Sati Ban Regulation December 1829

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Editor's note: This regulation was issued by the East India Company. The detailed rationale, available here, for this regulation had been given by the British Governor-General, Lord Bentinck, in November 1829.

A regulation for declaring the practice of suttee, or of burning or burying alive the widows of Hindus, illegal, and punish-able by the criminal courts. Passed by the governor-general in council on the 4th December 1829, corresponding with the 20th Aughun 1936 Bengal era; the 23rd Aughun 1237 Fasli; the 21st Aughun 1237 Vilayati; the 8th Aughun 1886 Samvat; and the 6th Jamadi-us-Sani 1245 Hegira

I. The practice of suttee, or of burning or burying alive the widows of Hindus, is revolting to the feelings of human nature; it is nowhere enjoined by the religion of the Hindus as an imperative duty; on the contrary a life of purity and retirement on the part of the widow is more especially and preferably inculcated, and by a vast majority of that people throughout India the practice is not kept up, nor observed: in some extensive districts it does not exist; in those in which it has been most frequent it is notorious that in many instances acts of atrocity have been perpetrated which have been shocking to the Hindus themselves, and in their eyes unlawful and wicked. The measures hitherto adopted to discourage and prevent such acts have failed of success, and the governor-general in council is deeply impressed with the conviction that the abuses in question cannot be effectually put an end to without abolishing the practice altogether. Actuated by these considerations governor-general in council, without intending to depart from one of the first and most important principles of the system of British government in India, that all classes of the people be secure in the observance of their religious usages, so long as that system can be adhered to without violation of the paramount dictates of justice and humanity, has deemed it right to establish the following rules, which are hereby enacted to be in force from the time of their promulgation throughout the territories immediately subject to the presidency of Fort William.

2.          The practice of suttee, or of burning or burying alive the widows of Hindus, is hereby declared illegal, and punishable by the criminal courts.

3.          First. All zamindars, taluqdars, or other proprietors of land, whether malguzari or lakhiraj; all sadar farmers and under-renters of land of every description; all dependent taluqdars; all naibs and other local agents; all native officers employed in the collection of the revenue and rents of land on the part of government, or the court of wards; and all munduls or other head men of villages are hereby declared  especially accountable for the immediate communication to the officers of the nearest police station of any intended sacrifice of the nature described in the foregoing section; and any zamindar, or other description of persons above noticed, to whom such responsibility is declared to attach, who may be convicted of wilfully neglecting or delaying to furnish the information above required, shall be liable to be fined by the magistrate or joint magistrate in any sum not exceeding two hundred rupees, and in default of payment to be confined for any period of imprisonment not exceeding - months.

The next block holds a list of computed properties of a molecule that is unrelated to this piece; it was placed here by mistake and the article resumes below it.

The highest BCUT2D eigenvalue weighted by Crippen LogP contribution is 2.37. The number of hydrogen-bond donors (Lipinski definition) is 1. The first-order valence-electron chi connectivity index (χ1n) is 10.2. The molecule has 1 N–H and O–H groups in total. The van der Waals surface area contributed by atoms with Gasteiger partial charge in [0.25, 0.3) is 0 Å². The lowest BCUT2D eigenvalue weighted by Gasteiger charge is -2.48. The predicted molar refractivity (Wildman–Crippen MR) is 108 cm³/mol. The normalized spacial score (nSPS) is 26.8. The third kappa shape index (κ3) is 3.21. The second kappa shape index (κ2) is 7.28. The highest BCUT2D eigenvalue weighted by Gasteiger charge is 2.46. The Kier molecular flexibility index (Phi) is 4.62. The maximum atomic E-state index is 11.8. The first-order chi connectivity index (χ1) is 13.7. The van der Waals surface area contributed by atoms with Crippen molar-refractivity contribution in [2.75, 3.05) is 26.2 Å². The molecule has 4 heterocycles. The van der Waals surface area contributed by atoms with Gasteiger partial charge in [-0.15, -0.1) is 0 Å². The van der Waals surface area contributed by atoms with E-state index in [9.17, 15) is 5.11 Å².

Secondly. Immediately on receiving intelligence that the sacrifice declared illegal by this regulation is likely to occur, the police darogha shall either repair in person to the spot, or depute his mohurrir or jamadar, accompanied by one or more burkundazes of the Hindu religion, and it shall be the duty of the police-officers to announce to the persons assembled for the performance of the ceremony, that it is illegal; and to endeavour to prevail on them to disperse, explaining to them that in the event of their persisting in it they will involve themselves in a crime, and become subject to punishment by the criminal courts. Should the parties assembled proceed in defiance of these remonstrances to carry the ceremony into effect, it shall be the duty of the police-officers to use all lawful means in their power to prevent the sacrifice from taking place, and to apprehend the principal persons aiding and abetting in the performance of it, and in the event of the police-officers being unable to apprehend them, they shall endeavour to ascertain their names and places of abode, and shall immediately communicate the whole of the particulars to the magistrate or joint magistrate for his orders.

Thirdly. Should intelligence of a sacrifice have been carried into effect before their arrival at the spot, they will nevertheless institute a full enquiry into the circumstances of the case, in like manner as on all other occasions of unnatural death, and report them for the information and orders of the magistrate or joint magistrate, to whom they may be subordinate.

4.          First. On the receipt of the reports required to be made by the police daroghas, under the provisions of the foregoing section, the magistrate or joint magistrate of the jurisdiction in which the sacrifice may have taken place, shall enquire into the circumstances of the case, and shall adopt the necessary measures for bringing the parties concerned in promoting it to trial before the court of circuit.